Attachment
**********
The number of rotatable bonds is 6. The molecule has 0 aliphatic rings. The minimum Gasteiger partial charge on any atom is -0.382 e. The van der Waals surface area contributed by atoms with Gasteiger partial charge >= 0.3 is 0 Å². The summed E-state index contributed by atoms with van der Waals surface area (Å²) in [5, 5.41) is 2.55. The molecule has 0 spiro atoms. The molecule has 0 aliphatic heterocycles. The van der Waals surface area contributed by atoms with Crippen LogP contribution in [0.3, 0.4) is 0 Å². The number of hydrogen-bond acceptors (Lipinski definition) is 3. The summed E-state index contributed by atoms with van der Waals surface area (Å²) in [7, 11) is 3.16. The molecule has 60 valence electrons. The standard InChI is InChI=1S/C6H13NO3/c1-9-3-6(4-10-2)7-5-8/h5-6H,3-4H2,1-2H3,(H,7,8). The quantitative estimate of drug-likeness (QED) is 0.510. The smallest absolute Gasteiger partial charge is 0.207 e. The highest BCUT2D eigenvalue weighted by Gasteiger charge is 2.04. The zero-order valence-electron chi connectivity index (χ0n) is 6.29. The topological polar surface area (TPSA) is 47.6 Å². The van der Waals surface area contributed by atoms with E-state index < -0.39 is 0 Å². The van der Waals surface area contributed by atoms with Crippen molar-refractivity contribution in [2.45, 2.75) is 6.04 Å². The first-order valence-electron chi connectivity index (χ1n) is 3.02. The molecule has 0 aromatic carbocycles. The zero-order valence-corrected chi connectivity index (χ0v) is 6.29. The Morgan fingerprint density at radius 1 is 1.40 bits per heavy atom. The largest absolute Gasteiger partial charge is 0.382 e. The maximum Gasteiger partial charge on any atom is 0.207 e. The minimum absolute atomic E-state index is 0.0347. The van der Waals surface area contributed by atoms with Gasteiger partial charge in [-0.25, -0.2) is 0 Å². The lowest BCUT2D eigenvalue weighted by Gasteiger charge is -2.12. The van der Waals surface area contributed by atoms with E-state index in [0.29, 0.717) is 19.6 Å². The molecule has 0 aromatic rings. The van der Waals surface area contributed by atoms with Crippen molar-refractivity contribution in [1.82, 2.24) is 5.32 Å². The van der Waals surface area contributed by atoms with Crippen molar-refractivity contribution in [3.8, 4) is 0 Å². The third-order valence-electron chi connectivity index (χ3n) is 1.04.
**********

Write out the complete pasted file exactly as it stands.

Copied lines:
The number of rotatable bonds is 6. The molecule has 0 aliphatic rings. The minimum Gasteiger partial charge on any atom is -0.382 e. The van der Waals surface area contributed by atoms with Gasteiger partial charge >= 0.3 is 0 Å². The summed E-state index contributed by atoms with van der Waals surface area (Å²) in [5, 5.41) is 2.55. The molecule has 0 spiro atoms. The molecule has 0 aliphatic heterocycles. The van der Waals surface area contributed by atoms with Crippen LogP contribution in [0.3, 0.4) is 0 Å². The number of hydrogen-bond acceptors (Lipinski definition) is 3. The summed E-state index contributed by atoms with van der Waals surface area (Å²) in [7, 11) is 3.16. The molecule has 60 valence electrons. The standard InChI is InChI=1S/C6H13NO3/c1-9-3-6(4-10-2)7-5-8/h5-6H,3-4H2,1-2H3,(H,7,8). The quantitative estimate of drug-likeness (QED) is 0.510. The smallest absolute Gasteiger partial charge is 0.207 e. The highest BCUT2D eigenvalue weighted by Gasteiger charge is 2.04. The zero-order valence-electron chi connectivity index (χ0n) is 6.29. The topological polar surface area (TPSA) is 47.6 Å². The van der Waals surface area contributed by atoms with E-state index < -0.39 is 0 Å². The van der Waals surface area contributed by atoms with Crippen molar-refractivity contribution in [2.45, 2.75) is 6.04 Å². The first-order valence-electron chi connectivity index (χ1n) is 3.02. The molecule has 0 aromatic carbocycles. The zero-order valence-corrected chi connectivity index (χ0v) is 6.29. The Morgan fingerprint density at radius 1 is 1.40 bits per heavy atom. The largest absolute Gasteiger partial charge is 0.382 e. The maximum Gasteiger partial charge on any atom is 0.207 e. The minimum absolute atomic E-state index is 0.0347. The van der Waals surface area contributed by atoms with Gasteiger partial charge in [-0.25, -0.2) is 0 Å². The lowest BCUT2D eigenvalue weighted by Gasteiger charge is -2.12. The van der Waals surface area contributed by atoms with E-state index in [0.29, 0.717) is 19.6 Å². The molecule has 0 aromatic rings. The van der Waals surface area contributed by atoms with Crippen molar-refractivity contribution in [1.82, 2.24) is 5.32 Å². The van der Waals surface area contributed by atoms with Crippen molar-refractivity contribution in [3.8, 4) is 0 Å². The third-order valence-electron chi connectivity index (χ3n) is 1.04.